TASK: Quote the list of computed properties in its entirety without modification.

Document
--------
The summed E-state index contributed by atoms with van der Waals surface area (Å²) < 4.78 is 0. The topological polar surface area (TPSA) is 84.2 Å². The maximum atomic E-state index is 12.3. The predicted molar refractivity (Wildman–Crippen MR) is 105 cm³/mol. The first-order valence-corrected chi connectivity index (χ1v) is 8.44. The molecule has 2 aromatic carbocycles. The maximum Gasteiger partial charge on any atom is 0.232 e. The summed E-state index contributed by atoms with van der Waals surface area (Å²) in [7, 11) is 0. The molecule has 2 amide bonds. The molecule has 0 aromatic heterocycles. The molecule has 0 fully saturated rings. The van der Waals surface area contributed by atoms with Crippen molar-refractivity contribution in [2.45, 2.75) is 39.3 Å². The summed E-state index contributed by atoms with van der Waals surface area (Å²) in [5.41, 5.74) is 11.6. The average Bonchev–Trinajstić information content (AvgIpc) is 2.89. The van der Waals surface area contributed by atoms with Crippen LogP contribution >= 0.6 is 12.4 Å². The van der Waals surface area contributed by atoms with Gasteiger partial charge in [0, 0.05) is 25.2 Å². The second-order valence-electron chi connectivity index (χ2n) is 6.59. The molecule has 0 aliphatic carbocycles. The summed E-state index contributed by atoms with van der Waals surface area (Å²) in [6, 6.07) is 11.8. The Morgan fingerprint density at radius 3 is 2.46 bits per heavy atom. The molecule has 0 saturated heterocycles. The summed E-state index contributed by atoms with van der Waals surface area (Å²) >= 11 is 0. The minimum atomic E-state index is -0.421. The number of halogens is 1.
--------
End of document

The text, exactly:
The summed E-state index contributed by atoms with van der Waals surface area (Å²) < 4.78 is 0. The topological polar surface area (TPSA) is 84.2 Å². The maximum atomic E-state index is 12.3. The predicted molar refractivity (Wildman–Crippen MR) is 105 cm³/mol. The first-order valence-corrected chi connectivity index (χ1v) is 8.44. The molecule has 2 aromatic carbocycles. The maximum Gasteiger partial charge on any atom is 0.232 e. The summed E-state index contributed by atoms with van der Waals surface area (Å²) in [7, 11) is 0. The molecule has 2 amide bonds. The molecule has 0 aromatic heterocycles. The molecule has 0 fully saturated rings. The van der Waals surface area contributed by atoms with Crippen molar-refractivity contribution in [2.45, 2.75) is 39.3 Å². The summed E-state index contributed by atoms with van der Waals surface area (Å²) in [5.41, 5.74) is 11.6. The average Bonchev–Trinajstić information content (AvgIpc) is 2.89. The van der Waals surface area contributed by atoms with Crippen LogP contribution >= 0.6 is 12.4 Å². The van der Waals surface area contributed by atoms with Gasteiger partial charge in [0, 0.05) is 25.2 Å². The second-order valence-electron chi connectivity index (χ2n) is 6.59. The molecule has 0 aliphatic carbocycles. The summed E-state index contributed by atoms with van der Waals surface area (Å²) in [6, 6.07) is 11.8. The Morgan fingerprint density at radius 3 is 2.46 bits per heavy atom. The molecule has 0 saturated heterocycles. The summed E-state index contributed by atoms with van der Waals surface area (Å²) >= 11 is 0. The minimum atomic E-state index is -0.421. The number of halogens is 1.